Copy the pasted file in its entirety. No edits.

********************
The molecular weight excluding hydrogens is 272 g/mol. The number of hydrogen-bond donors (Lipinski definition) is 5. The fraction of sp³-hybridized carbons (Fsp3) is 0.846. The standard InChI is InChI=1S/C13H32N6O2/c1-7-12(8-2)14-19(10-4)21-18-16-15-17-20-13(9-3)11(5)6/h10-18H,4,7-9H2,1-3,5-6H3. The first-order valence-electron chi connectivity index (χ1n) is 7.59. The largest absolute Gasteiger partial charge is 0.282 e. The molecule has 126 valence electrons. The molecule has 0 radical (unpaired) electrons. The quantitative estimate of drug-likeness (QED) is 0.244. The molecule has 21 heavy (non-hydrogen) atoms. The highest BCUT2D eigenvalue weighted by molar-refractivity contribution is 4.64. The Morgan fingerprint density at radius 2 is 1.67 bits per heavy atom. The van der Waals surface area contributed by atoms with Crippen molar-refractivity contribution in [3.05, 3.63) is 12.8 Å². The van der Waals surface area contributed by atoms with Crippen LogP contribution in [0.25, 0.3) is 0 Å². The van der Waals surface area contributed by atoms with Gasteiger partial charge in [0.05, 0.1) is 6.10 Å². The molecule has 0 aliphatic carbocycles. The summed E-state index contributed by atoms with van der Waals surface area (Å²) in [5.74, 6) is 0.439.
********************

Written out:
The molecular weight excluding hydrogens is 272 g/mol. The number of hydrogen-bond donors (Lipinski definition) is 5. The fraction of sp³-hybridized carbons (Fsp3) is 0.846. The standard InChI is InChI=1S/C13H32N6O2/c1-7-12(8-2)14-19(10-4)21-18-16-15-17-20-13(9-3)11(5)6/h10-18H,4,7-9H2,1-3,5-6H3. The first-order valence-electron chi connectivity index (χ1n) is 7.59. The largest absolute Gasteiger partial charge is 0.282 e. The molecule has 126 valence electrons. The molecule has 0 radical (unpaired) electrons. The quantitative estimate of drug-likeness (QED) is 0.244. The molecule has 21 heavy (non-hydrogen) atoms. The highest BCUT2D eigenvalue weighted by molar-refractivity contribution is 4.64. The Morgan fingerprint density at radius 2 is 1.67 bits per heavy atom. The van der Waals surface area contributed by atoms with Crippen molar-refractivity contribution in [3.05, 3.63) is 12.8 Å². The van der Waals surface area contributed by atoms with Crippen LogP contribution in [0.25, 0.3) is 0 Å². The van der Waals surface area contributed by atoms with Gasteiger partial charge in [0.05, 0.1) is 6.10 Å². The molecule has 0 aliphatic carbocycles. The summed E-state index contributed by atoms with van der Waals surface area (Å²) in [5.74, 6) is 0.439.